Digging deeper, the Astros’ rotation is 8th ranked in fastball Stuff+, but the starters’ fastball Location+ is 27th or 3d worst. The relationship is similar for Astros starters’ sinkers: 10th in Stuff+ and 24th in Location+. The Astros’ rotation is very good at throwing the cutter: 1st in Stuff+ and 6th in Location+. The Astros rotation gets into more trouble with the slider: 14th in Stuff+ and 28th in Location+. The Astros starters’ curveballs are very good in terms of Stuff +, with a No. 4 ranking but poor in Location+, with a 27th ranking. Again, this appears to indicate that the issue for most pitches (except the cutter) is location or command, rather than the physical attributes of the pitch. If command has declined, one would expect more control issues and a decline in K-BB%. And, in fact, the K-BB% has declined from 17.3% (ranked 5th) in 2022 to 14.2% (ranked 16th) in 2023.

The Astros’ starters who are superior in Location+ are Verlander and Urquidy. Verlander shows good command of his pitches, with generally above average Location+ (FB 101, Slider 111, Curveball 99, Change 114). Urquidy is above average on Location+ for all of his pitches (FB 101, Sinker 108, Slider 102, Curveball 105, Change 110). The indications of diminished FB performance for Javier are apparent in both Stuff+ (99) and Location+ (98). Javier continues to have good stuff on his slider (Stuff+ 107) but his Location+ for the slider (84) reflects poor command of the pitch.

The Astros’ starting pitchers could improve significantly by honing their command of pitches. But that’s easier said than done.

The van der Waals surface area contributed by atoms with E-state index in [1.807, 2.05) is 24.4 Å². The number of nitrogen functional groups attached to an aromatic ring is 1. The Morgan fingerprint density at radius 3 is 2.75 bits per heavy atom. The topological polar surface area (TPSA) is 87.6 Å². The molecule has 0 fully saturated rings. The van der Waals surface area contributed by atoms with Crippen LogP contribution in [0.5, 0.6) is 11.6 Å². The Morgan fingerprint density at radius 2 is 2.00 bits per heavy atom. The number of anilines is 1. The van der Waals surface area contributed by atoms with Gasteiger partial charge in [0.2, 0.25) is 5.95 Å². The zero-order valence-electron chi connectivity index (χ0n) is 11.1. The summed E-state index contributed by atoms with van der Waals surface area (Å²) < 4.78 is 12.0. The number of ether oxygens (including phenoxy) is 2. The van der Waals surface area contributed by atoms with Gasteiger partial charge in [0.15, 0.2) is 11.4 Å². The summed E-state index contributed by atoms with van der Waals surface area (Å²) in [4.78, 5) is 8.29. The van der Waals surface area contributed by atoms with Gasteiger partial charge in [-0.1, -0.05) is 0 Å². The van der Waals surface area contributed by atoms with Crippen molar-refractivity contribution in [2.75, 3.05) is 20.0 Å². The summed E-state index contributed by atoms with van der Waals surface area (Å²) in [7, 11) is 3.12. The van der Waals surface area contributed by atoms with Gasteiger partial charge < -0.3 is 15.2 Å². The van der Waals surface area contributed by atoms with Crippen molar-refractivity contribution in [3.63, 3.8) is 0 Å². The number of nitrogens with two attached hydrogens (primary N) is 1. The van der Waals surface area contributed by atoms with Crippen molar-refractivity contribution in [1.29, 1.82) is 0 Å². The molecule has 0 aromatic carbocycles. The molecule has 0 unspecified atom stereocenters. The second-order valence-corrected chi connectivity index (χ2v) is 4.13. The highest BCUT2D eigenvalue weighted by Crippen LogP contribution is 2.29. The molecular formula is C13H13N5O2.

5. Updating the AL West Playoff Odds

The fifth thing is updating the playoff odds. For the reasons I have explained in the past, I use the Fangraphs playoff model. The most notable observation is the Rangers quick vertical descent in AL West division odds. Ben Clemens at Fangraphs has an article detailing the reasons for the Rangers’ plummet.

The Astros are shown with slightly higher odds of winning the division over the Mariners. But the final projected record is only four-tenths percent higher than the Mariners. The Rangers’ division odds have fallen below 20%. All three teams are likely to make the playoffs, but only the Mariners and Astros have odds above 80%.

(Division Odds / Playoff Odds)

Astros 41.4% / 88.7%

Mariners 40.0% / 86.7%

Rangers 18.6% / 67.6%

The Astros have the easiest remaining schedule (.495), followed by the Mariners (.511), with the Rangers playing one of the hardest remaining schedules (.520) in the American League.